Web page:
A New Way to Look at Intel Corporation's $4.2 Billion Worth of Mobile Losses

By Markets Fool.com

A lot has been made about the downright ugly financials of Intel 's mobile losses. To provide some context, Intel's mobile division lost about $4.2 billion in 2014 on revenue of $202. The revenue number is so low because of the company's contra-revenue offsets for its tablet chips, and the loss large in part because of both the contra-revenue and the huge development expenses required to make products for this market.

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While this has led some to call for Intel exiting the mobile market, this isn't an option given that mobile computing (phones and tablets) are already a large part of the computing market. Intel's only way out is through, and no matter how you slice it, it's going to cost Intel big to get into this market in a meaningful way.

Now, what's interesting is that while the way Intel is going about it seems really pricey, it might actually be the cheapest way for it to get into the mobile market. Let me explain.

How else could Intel get in?
Intel could get into the mobile market in the "big" way that it would like to via either organic product development and marketing or acquisition of a major mobile player. The only two major mobile players that would really get Intel where it would like to be are Qualcomm and MediaTek.

So, how much would it cost Intel to buy either one of these chip giants?

Let's look at MediaTek first. At last check, the company's market capitalization sits at about $27 billion, and Intel would need to pay something on the order of a 50% premium to be able to buy the company outright. Call it $35 billion ($40 billion less MediaTek's roughly $5 billion in net cash and equivalents) to buy this business.

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Now, let's look at Qualcomm QCT -- the company's chip division. Qualcomm's market capitalization sits at $118 billion, and it has about $32 billion in cash and equivalents. Qualcomm is trickier because we only care about the chip business.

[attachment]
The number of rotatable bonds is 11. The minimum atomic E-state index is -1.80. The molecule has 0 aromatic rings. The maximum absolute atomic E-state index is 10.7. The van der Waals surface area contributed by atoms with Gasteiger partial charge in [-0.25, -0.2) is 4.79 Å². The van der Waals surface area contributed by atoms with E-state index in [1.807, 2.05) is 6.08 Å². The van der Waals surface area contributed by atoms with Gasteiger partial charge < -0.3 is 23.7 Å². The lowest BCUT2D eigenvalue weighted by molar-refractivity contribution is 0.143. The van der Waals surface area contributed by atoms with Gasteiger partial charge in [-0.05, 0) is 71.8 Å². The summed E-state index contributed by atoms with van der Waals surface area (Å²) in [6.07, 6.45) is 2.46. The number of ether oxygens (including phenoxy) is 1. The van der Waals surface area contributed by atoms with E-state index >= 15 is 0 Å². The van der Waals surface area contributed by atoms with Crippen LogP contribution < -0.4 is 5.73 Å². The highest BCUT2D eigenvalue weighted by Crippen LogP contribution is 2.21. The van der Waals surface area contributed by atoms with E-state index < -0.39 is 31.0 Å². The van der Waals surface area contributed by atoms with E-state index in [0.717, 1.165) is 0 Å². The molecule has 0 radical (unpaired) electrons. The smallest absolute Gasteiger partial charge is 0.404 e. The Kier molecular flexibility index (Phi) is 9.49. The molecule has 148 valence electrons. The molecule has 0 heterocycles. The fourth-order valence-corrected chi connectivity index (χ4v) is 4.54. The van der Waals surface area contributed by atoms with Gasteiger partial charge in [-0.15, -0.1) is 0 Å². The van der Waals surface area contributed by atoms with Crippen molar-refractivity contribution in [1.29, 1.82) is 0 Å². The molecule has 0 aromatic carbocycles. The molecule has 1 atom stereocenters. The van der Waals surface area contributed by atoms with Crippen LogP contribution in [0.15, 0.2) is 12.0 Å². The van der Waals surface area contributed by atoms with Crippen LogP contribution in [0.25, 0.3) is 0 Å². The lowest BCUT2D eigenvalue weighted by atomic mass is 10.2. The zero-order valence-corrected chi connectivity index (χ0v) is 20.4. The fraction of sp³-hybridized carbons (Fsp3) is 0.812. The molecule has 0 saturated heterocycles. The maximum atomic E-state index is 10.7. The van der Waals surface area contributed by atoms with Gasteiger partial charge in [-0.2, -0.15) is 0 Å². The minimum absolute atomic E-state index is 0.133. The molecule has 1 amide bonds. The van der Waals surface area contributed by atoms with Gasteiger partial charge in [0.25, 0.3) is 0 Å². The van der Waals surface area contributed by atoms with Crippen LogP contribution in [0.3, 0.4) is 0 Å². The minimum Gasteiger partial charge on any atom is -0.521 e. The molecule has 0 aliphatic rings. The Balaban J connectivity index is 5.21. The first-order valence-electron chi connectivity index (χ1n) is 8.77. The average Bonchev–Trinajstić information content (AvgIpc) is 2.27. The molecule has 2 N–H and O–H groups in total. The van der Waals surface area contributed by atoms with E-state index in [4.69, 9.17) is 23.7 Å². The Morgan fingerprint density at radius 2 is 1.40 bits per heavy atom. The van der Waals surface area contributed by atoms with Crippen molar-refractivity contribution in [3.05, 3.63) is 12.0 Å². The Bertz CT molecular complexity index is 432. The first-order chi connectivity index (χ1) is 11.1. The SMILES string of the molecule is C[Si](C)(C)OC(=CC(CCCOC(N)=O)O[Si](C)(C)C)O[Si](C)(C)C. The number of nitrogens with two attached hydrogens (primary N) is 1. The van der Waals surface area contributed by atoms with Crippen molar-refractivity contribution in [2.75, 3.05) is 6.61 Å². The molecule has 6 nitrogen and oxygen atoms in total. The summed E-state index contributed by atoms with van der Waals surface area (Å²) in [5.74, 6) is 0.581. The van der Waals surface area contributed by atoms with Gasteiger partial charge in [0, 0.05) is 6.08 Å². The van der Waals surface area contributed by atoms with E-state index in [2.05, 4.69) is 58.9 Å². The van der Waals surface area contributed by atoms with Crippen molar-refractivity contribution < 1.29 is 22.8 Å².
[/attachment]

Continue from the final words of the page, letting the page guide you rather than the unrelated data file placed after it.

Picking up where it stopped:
Approximately 37% of Qualcomm's operating profit comes from chips, with the remainder from patent licensing. So, let's assume 37% of the implied $86 billion enterprise value (market cap less cash and equivalents) is what the market values QCT at -- approximately $32 billion. A 50% premium to this figure would imply an upfront cost to Intel of about $48 billion.

Would this be cheaper than the mobile losses?
To simplify this analysis, let's assume Intel's not messing around and buys the first-place player: Qualcomm QCT. The business generated about $3.8 billion in operating profit in the last fiscal year. If we assume this business can grow operating profit at about a 5% compounded annual rate, then the acquisition would recoup the upfront costs in about nine years -- not including, of course, any interest expense from the debt Intel would need to take on to fund this acquisition.

If Intel can get its mobile group to break even within two or three years and generating a healthily growing profit after that, then the organic route makes a lot more sense than the alternatives.

The article A New Way to Look at Intel Corporation's $4.2 Billion Worth of Mobile Losses originally appeared on Fool.com.

Ashraf Eassa owns shares of Intel and Qualcomm. The Motley Fool recommends Intel. The Motley Fool owns shares of Intel and Qualcomm. Try any of our Foolish newsletter services free for 30 days. We Fools may not all hold the same opinions, but we all believe that considering a diverse range of insights makes us better investors. The Motley Fool has a disclosure policy.